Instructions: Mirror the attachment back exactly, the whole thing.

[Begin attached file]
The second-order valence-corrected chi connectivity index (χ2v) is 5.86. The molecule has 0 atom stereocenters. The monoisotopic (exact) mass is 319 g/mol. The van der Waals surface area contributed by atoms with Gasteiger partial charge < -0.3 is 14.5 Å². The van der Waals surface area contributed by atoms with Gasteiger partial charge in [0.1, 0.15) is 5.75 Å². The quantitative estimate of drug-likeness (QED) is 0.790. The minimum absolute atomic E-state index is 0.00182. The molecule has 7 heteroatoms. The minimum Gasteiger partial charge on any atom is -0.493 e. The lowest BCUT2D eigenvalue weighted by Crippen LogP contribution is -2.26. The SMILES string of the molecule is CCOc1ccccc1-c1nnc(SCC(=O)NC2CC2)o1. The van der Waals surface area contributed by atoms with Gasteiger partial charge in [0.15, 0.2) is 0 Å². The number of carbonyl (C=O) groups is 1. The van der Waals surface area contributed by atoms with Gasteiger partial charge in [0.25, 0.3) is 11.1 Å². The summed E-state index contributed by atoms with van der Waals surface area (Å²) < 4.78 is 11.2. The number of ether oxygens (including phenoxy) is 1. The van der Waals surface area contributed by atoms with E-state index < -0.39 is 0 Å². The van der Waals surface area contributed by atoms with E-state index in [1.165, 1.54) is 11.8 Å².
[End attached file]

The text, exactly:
The second-order valence-corrected chi connectivity index (χ2v) is 5.86. The molecule has 0 atom stereocenters. The monoisotopic (exact) mass is 319 g/mol. The van der Waals surface area contributed by atoms with Gasteiger partial charge < -0.3 is 14.5 Å². The van der Waals surface area contributed by atoms with Gasteiger partial charge in [0.1, 0.15) is 5.75 Å². The quantitative estimate of drug-likeness (QED) is 0.790. The minimum absolute atomic E-state index is 0.00182. The molecule has 7 heteroatoms. The minimum Gasteiger partial charge on any atom is -0.493 e. The lowest BCUT2D eigenvalue weighted by Crippen LogP contribution is -2.26. The SMILES string of the molecule is CCOc1ccccc1-c1nnc(SCC(=O)NC2CC2)o1. The van der Waals surface area contributed by atoms with Gasteiger partial charge in [0.15, 0.2) is 0 Å². The number of carbonyl (C=O) groups is 1. The van der Waals surface area contributed by atoms with Gasteiger partial charge in [0.25, 0.3) is 11.1 Å². The summed E-state index contributed by atoms with van der Waals surface area (Å²) < 4.78 is 11.2. The number of ether oxygens (including phenoxy) is 1. The van der Waals surface area contributed by atoms with E-state index < -0.39 is 0 Å². The van der Waals surface area contributed by atoms with E-state index in [1.165, 1.54) is 11.8 Å².